Have class members write a journal as a person from one of these feudal societies
describing what their life was like.
Conduct a Feudal Fair in which Japan and Europe are both represented. Students could
create models or other visual displays and greet guests in character.

Knight or Samurai? Feudalism in Europe and Asia


Grade Seven

For a possible field trip, visit the Johnson Humrick House Museum at Roscoe Village to
see a collection of Japanese feudal artifacts.

Homework Options and Home Connections:


Request help from parents in gathering needed supplies for models and costumes.
Recruit parent assistants for the days students are working on skits.
Interdisciplinary Connections:
English Language Arts
Writing Applications
Benchmark A: Use narrative strategies (e.g., dialogue an action) to develop characters,
plot and setting and maintain a consistent point of view.
Indicator 1: Write narratives that maintain a clear focus and point of view and use
sensory details and dialogue to develop plot, character and a specific setting.
Materials and Resources:
The inclusion of a specific resource in any lesson formulated by the Ohio Department of
Education should not be interpreted as an endorsement of that particular resource, or any of
its contents, by the Ohio Department of Education. The Ohio Department of Education does
not endorse any particular resource. The Web addresses listed are for a given sites main
page, therefore, it may be necessary to search within that site to find the specific information
required for a given lesson. Please note that information published on the Internet changes
over time, therefore the links provided may no longer contain the specific information related
to a given lesson. Teachers are advised to preview all sites before using them with students.
For the teacher: Chart paper, art supplies, textbooks and reference books.
For the students: Art supplies (paper, pens, colored pencils, markers, scissors, glue),
9 x 12 drawing paper (three pieces per student), craft supplies (fabric,
glitter, trims, ribbons, cardboard), old clothes for costumes, reference
books, textbooks, encyclopedias.
Vocabulary:
feudalism
medieval
castles
Middle Ages
characteristic
aspect
region
king
lord
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Knight or Samurai? Feudalism in Europe and Asia


Grade Seven

knight
peasant
Catholicism
clergy
manor
tax
chivalry
emperor
nobles
shogun
armor
Shinto
Zen Buddhism
bushido
daimyo
pagoda
merchants
craftsmen
samurai

Technology Connections:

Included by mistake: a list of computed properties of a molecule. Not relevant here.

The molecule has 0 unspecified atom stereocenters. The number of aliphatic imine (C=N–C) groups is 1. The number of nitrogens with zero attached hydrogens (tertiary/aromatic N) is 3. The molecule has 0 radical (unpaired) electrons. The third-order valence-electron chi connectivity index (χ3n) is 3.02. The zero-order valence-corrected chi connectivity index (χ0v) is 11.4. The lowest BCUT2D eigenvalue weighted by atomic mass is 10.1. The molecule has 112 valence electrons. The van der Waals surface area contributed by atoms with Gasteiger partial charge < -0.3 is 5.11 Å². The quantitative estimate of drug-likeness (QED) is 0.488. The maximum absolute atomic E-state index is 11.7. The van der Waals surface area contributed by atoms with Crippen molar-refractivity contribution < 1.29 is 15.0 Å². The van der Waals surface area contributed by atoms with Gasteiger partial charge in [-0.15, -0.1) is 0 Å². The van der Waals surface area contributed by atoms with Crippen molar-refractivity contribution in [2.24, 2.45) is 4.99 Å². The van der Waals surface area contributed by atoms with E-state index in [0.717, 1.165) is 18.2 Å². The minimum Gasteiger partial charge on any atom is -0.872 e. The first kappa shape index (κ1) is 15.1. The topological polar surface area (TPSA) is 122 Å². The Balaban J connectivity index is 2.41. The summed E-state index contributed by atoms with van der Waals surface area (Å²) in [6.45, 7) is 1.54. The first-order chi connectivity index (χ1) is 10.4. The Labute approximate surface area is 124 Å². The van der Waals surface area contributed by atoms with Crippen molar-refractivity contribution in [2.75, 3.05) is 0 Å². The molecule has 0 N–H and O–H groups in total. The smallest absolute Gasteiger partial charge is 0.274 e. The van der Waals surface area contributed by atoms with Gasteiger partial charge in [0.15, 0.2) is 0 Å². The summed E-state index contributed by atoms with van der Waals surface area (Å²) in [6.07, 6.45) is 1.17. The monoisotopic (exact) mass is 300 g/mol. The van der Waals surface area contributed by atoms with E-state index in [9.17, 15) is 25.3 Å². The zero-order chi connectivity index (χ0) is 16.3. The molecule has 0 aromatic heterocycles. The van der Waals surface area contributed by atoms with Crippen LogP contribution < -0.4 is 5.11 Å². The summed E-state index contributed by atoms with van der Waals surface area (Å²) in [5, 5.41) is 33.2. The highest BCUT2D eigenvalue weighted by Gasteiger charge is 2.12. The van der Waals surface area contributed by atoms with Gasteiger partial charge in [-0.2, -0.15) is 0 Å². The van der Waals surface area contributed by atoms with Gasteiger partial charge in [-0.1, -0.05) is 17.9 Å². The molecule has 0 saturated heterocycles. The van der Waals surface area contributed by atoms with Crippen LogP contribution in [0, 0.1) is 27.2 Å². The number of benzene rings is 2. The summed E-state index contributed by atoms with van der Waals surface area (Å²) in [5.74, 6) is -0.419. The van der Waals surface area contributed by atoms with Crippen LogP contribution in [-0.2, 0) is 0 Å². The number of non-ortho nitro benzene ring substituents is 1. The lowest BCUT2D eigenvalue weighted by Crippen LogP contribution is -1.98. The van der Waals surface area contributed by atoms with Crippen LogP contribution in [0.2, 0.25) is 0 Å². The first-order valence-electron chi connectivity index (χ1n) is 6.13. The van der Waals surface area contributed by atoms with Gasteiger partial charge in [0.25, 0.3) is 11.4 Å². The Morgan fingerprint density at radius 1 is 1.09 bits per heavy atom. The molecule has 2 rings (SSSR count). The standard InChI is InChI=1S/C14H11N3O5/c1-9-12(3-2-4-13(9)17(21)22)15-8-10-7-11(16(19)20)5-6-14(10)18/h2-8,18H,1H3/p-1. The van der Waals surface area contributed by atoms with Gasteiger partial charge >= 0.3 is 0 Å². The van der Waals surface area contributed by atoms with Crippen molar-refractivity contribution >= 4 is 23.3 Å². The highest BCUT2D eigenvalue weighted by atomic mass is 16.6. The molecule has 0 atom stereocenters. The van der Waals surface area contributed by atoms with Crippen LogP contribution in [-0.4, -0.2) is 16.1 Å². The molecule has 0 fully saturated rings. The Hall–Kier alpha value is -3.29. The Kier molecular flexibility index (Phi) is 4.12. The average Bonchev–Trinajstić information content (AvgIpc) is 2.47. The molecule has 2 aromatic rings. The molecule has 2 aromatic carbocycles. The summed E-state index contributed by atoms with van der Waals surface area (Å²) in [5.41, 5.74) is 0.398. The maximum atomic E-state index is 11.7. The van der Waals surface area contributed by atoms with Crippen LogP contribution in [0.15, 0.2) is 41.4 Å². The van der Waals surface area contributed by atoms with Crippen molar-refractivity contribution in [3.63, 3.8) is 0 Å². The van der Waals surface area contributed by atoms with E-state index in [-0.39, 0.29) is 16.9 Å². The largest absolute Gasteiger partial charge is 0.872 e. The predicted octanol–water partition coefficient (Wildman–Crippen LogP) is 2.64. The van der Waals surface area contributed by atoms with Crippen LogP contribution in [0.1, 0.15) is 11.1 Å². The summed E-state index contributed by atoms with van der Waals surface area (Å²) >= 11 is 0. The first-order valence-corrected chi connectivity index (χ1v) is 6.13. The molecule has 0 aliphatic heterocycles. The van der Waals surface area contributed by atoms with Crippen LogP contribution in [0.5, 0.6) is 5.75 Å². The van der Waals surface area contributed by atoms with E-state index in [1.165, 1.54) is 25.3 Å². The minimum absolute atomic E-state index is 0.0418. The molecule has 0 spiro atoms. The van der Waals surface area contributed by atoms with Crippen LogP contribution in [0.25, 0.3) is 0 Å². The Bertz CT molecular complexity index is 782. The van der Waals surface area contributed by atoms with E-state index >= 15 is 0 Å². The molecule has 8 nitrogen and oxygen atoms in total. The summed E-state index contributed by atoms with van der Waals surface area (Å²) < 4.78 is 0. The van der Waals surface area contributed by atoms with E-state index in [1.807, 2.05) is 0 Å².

Utilize computers with Internet access to supplement classroom resources.
Have students produce picture books using word processing or publishing software.
Research Connections:
Marzano, R. et al. Classroom Instruction that Works: Research-Based Strategies for
Increasing Student Achievement, Alexandria, VA: Association for Supervision and
Curriculum Development, 2001.
Summarizing and note taking are two of the most powerful skills to help students identify
and understand the most important aspects of what they are learning.
Identifying similarities and differences enhances students understanding of and ability to
use knowledge. This process includes comparing, classifying, creating metaphors and
creating analogies.
General Tips:
For a very small class, eight groups may not work well. Feel free to alter the groupings.
For example, you might combine reasons for the development of feudalism with political
characteristics and economic with social characteristics.

Knight or Samurai? Feudalism in Europe and Asia


Grade Seven

Copy the post-assessment instructions, Attachment A, and the rubric, Attachment B, back
to back to distribute to students as a task sheet. At the end of the lesson, have students
turn in the double-sided page with their picture books for assessment.

Instructional Tip:
There is a great deal of information for students to work through on these topics. As students
work on their research, look for understanding of the following concepts:
Europe experienced a period of feudalism during the Middle Ages, from the 9th Century
through the 15th Century. Feudalism in Japan lasted much longer, from the 12th Century
through the 19th Century. Feudalism is most easily defined as a form of decentralized
government. Land owners were given responsibility for regional government. Armed forces
were organized and secured through private contracts between the warriors (knights or
samurai) and the landowners (lords or daimyo).
Reasons for the Development of Feudalism:
Central government was in a period of weakness (fall of the Roman Empire).
Agricultural economy required a system of organization (cultivation of rice paddies).
Building projects required organization and capital, especially the construction of castles
in both Europe and Japan.
Threats from invaders led local leaders to organize warriors for local defense.
Similarities Between Feudal Europe and Feudal Japan:
The lord in Europe and the daimyo in Japan were both landowners who served the king
or emperor.
Landowners (lords and daimyo) controlled the local economies by dictating the use of
resources, collecting taxes or tithes, and establishing monopolies on products or services.
The lords and daimyo both depended on the knights and samurais to protect them and
provide military service.
Payment for military service came most often in the form of land grants.
Samurais and knights both wore armor, dedicated their lives to preparing for war and
followed a code of honor: bushido in Japan, chivalry in Europe.
Religion was an important part of life in both systems. The Europeans practiced
Christianity and the Japanese Zen Buddhism. Religion had a strong influence on daily
life, art and architecture.